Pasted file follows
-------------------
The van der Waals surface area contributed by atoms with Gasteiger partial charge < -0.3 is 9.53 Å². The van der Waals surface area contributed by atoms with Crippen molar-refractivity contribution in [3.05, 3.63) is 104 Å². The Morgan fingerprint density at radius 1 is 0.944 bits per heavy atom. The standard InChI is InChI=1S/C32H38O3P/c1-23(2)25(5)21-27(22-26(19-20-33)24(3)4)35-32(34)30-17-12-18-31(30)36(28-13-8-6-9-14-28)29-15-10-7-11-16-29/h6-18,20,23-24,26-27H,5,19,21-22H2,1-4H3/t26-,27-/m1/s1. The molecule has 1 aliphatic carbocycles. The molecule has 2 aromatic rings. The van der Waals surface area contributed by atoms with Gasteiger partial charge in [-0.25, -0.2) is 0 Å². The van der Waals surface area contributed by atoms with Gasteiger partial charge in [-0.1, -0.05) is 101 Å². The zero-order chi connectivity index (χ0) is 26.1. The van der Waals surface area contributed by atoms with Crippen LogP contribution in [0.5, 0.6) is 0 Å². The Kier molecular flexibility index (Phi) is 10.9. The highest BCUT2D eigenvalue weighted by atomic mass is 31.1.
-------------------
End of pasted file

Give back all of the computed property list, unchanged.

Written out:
The van der Waals surface area contributed by atoms with Gasteiger partial charge < -0.3 is 9.53 Å². The van der Waals surface area contributed by atoms with Crippen molar-refractivity contribution in [3.05, 3.63) is 104 Å². The Morgan fingerprint density at radius 1 is 0.944 bits per heavy atom. The standard InChI is InChI=1S/C32H38O3P/c1-23(2)25(5)21-27(22-26(19-20-33)24(3)4)35-32(34)30-17-12-18-31(30)36(28-13-8-6-9-14-28)29-15-10-7-11-16-29/h6-18,20,23-24,26-27H,5,19,21-22H2,1-4H3/t26-,27-/m1/s1. The molecule has 1 aliphatic carbocycles. The molecule has 2 aromatic rings. The van der Waals surface area contributed by atoms with Gasteiger partial charge in [-0.25, -0.2) is 0 Å². The van der Waals surface area contributed by atoms with Gasteiger partial charge in [-0.1, -0.05) is 101 Å². The zero-order chi connectivity index (χ0) is 26.1. The van der Waals surface area contributed by atoms with Crippen LogP contribution in [0.5, 0.6) is 0 Å². The Kier molecular flexibility index (Phi) is 10.9. The highest BCUT2D eigenvalue weighted by atomic mass is 31.1.